4. China Mieville’s Bas-Lag books (Perdido Street Station et al.) are stuffed to overflowing with weird races, but one example in particular is the Khephri — they have female human bodies but their heads are foot-long scarab beetles. They communicate amongst themselves with scent or via their antennae, and write notes or use sign language to communicate with other races. (The males are small mindless beetles whose only real purpose apparently is to help make other beetles.)

  5. I’ve read SO many fantasy’s with original worlds and characters. I love Tolkien, and without him I’m sure fantasy would not be what it is now. Elizabeth Haydon’s Rhapsody series has some very cool characters… Sara Douglass wrote the Axis Trilogy and Wayfarer Redemption which has a unique take on dragons. Sharon Shinn has the Samaria series is a unique world of angels. I never stop being amazed at writers and their imaginations!

  6. Steven Erikson! The T’Lan Imass, K’Chain Che’Malle, Forkrull Assail, the Jaghut, the Tiste races…

  7. Since we have to limit this to fantasy, hm . . .

    The vord in Butcher’s Codex Alera are quite unique, I thought.

    I always loved the Ogier of Jordan’s Wheel of Time, but that archetype is sort of fulfilled by the Ents in part . . .

    Panserbjorne! I love me some armored polar bears from His Dark Materials.

    VanderMeer’s gray caps were creepy as hell.

    That’s all I got. :)

  8. Brandon Sanderson’s kandra can impersonate a person or animal by ingesting its corpse — so cool! Also, his koloss and inquisitors are awesome, too.

  9. Carol Berg tends to have some fascinating races in her work, like the Danae from The Lighthouse Duet and the Dulce from the Bridge of d’Arnath. That’s one of the things I love about her books.

    @David: Did you know Panserbjorne is literally armored bear? I remember discussing this with my husband (who is Danish). When I said the word he knew exactly what I meant, even though he hasn’t read the book, so I was all “Wait. You have a word for armored bear?” I’m sure if his memory was good enough he’d still find that hilarious.

  10. @Beth Johnson: Yes, I did–though I’m not sure if I knew it then (I first read them when I was 17 or so) or if I found it out later. Either way, it’s a cool word. Probably the one thing that sticks out to me the most when I first read The Golden Compass/Northern Lights.

  11. Do the Hippae from Sheri Tepper’s Grass count or is that SF? Or the mitochondria and farandolae from L’engle? Drawing a blank here. I’ll have to go stare at my bookshelves some more.

  12. Speaking of Butcher’s Codex Alera, I love the Canum. Friggin giant warrior wolf-men. The details he puts into their manners and customs is what makes them so cool. If there were ever a Varg figurine made, I would die a happy man.

  13. I myself love all the different sub groups of fairies Laini Taylor created in her Dreamdark series–not sweet at the bottom of the garden type creatures at all, but detailed and complex cultures.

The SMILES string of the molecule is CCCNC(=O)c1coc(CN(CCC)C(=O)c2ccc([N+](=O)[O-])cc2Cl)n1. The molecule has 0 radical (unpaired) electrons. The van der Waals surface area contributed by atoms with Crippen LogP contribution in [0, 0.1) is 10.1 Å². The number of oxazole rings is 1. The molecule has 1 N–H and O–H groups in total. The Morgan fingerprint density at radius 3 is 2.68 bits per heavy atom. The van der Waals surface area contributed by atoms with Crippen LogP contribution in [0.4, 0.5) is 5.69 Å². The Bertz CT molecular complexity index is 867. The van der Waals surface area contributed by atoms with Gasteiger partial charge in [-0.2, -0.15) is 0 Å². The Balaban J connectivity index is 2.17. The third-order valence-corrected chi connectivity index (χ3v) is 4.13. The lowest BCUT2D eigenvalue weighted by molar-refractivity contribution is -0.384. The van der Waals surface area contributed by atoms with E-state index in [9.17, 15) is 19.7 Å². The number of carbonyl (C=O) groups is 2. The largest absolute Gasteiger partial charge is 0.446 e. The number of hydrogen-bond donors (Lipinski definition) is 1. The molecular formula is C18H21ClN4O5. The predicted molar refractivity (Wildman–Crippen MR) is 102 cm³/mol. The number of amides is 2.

14. Ruth, I love the picture! :teeth:

  15. For fantasy, hands down the most creative race would by Cin-Sims (Cinematic Simulacrums) in the novels by Carole Nelson Douglass. That said, I think that Science Fiction is the genre for unique races. By its very nature, fantasy, as Ruth says, draws from Mythic traditions – and we want it to. So, in addition to the Tolkien inspired archetypes you get Greco-roman inspired naiads and driads and cyclopses and gorgons and the like as well as vampires and werewolves of course.
    Oh, I confess that I do enjoy the occassional odd were-creature (a were-coyote or a were-tabby). But I’m still holding out for a were-platipus or a were-skunk. Tagline: it’s not as sexy as it sounds.

  16. Anonymous /

    Like Sarah, my first thought was Tepper’s Grass. Darn you, Sci Fi.

    My second thought was any books about women, that incomprehensible species. Again, though, I’m not certain that counts.

    I don’t know if we can imagine the truly alien. Mostly, when we are ‘creative’ or ‘original,’ we’re combining the old in new ways. For example, many of these races are combinations of human and animal–insect, wolf, platypus. Others are exaggerations of familiar human emotions, such as the koloss as an expression of rage.

    Along those lines, before I go back and write more of my own books (while struggling mightily to avoid cliche), I thought of Puddleglum, the uncommonly cheerful marsh-wiggle from The Silver Chair. The flavor of humanity, but with a deep layer of pessimism.


  17. The Sull from J.V. Jones’ Sword of Shadows and Tolkien’s Ents are the first that come to my mind. I would love to read Empire of Black and Gold. Please enter me in the contest, if it is international.
    Thank you!

    Giada M

  18. Other than those original races already mentioned, for me, the cho-ja immediately come to mind from Feist and Wurts. It’s been so long since I’ve read this series, but I recall Mistress of the Empire had a nail-biting climax with the cho-ja.

  19. Rachel, I have that series on my shelf but have never read it. Keep meaning to…

  20. Kat, I would highly recommend the Empires series by Feist and Wurts. Very fun, more political intrigue than action or combat based. Very hard to put down once I started one. And the cho-ja are a great orginal race.

  21. Our lucky winners are……



    Please contact Justin within 5 days after contest ends.